Wednesday 8 October 2008


The top picture of the Littlewoods entrance area was taken on a rainy day in the mid 70's.
The Overgate store stretched from the Old Steeple area to the Boots corner zone.
The ground floor sold clothing, household goods and food, while upstairs there was a café/restaurant whose tables I remember had sugar kept in large glass shakers instead of bowls, which folk often mistook for salt. Many plates of chips were ruined as a consequence!
Next to Littlewoods on the photo is the small yellow & blue baker shop of Andrew G Kidd, and just out of view with its red shop sign glimmering behind the trees, is Dixons, who sold TV's, audio equipment, cameras etc.
Then for some reason, in the mid 80's, Littlewoods store changed its colour scheme from blue to orange.
Anyway, the reason for the crowds hanging around in the second picture was because it was Rag Day.
Students floats, pipe band and so on.


I think most people will look back at visiting Gussie Park with fondness, despite it's rather ramshackled appearance. I certainly recall having fun there as a schoolboy in the 60's & 70's during the 7 weekies. I also remember a few skirmishes as well when there were matches on up the road!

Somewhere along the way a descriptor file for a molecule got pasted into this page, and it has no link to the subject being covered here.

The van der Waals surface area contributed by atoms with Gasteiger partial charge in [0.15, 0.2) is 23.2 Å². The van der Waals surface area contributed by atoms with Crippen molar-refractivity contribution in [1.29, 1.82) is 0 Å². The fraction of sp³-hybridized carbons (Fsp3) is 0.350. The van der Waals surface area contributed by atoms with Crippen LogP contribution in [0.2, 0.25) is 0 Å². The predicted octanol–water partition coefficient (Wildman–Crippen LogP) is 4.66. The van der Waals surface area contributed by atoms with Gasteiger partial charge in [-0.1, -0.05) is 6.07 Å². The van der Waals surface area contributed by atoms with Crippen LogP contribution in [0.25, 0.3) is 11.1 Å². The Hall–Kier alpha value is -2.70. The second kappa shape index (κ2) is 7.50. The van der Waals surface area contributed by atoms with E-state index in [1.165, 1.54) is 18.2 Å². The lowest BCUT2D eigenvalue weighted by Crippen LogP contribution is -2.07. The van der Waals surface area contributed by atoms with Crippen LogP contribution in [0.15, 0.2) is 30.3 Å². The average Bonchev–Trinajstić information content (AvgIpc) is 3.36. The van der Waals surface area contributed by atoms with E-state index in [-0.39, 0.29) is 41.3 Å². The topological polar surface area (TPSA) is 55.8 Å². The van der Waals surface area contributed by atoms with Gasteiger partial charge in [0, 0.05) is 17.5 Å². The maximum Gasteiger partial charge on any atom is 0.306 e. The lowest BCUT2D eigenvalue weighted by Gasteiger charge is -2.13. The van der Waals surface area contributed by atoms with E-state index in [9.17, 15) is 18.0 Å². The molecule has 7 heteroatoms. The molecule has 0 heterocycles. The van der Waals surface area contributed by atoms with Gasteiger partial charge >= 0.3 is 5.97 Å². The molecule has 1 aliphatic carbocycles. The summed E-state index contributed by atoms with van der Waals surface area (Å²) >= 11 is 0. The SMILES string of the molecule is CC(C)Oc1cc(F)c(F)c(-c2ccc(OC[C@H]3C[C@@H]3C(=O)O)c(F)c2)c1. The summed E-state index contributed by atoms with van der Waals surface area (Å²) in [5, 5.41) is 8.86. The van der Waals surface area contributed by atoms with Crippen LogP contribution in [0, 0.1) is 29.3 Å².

This image of the carnival was taken in September 1965.
Photo by DC Thomson.Tints by GG.

Tuesday 7 October 2008


This book, written by Gary Robertson, gives a terrific insight into Dundee's gang culture which was rampant in the 1960's/70's/80's. Detailing the background behind the rise of the first fully formed mobs in the 60's, recounting the bloody battles of the mental 70's and discovering the new casual crews of the 80's.
The book is loaded with city references from that era, the shops, pubs, football and of course the housing schemes, as ex gang members give graphic accounts (in broad Dundee lingo) of their involvement, such as the scraps at the Palais, the rumbles at Gussie Park, the futba violence and the turf wars. Plenty information on the cult clothing that was worn too...even a guide to jersey colours.
So whether you want to reminisce or learn about what the hell the Huns, Fleet, Toddy, Shams and the rest got up to, this is where you'll find out. It will make you cringe and laugh in equal measure as it uncovers this unique period in Dundee's history.

Sunday 5 October 2008


This comic strip is actually an advert.
It's for Clarks Commandos, a range of shoes made by Clark, and was published in 1972.
They are described as "action shoes for tough assignments" and the various styles came with added extras such as a mock ammunition box, Commando I.D. card, wall charts, badges etc.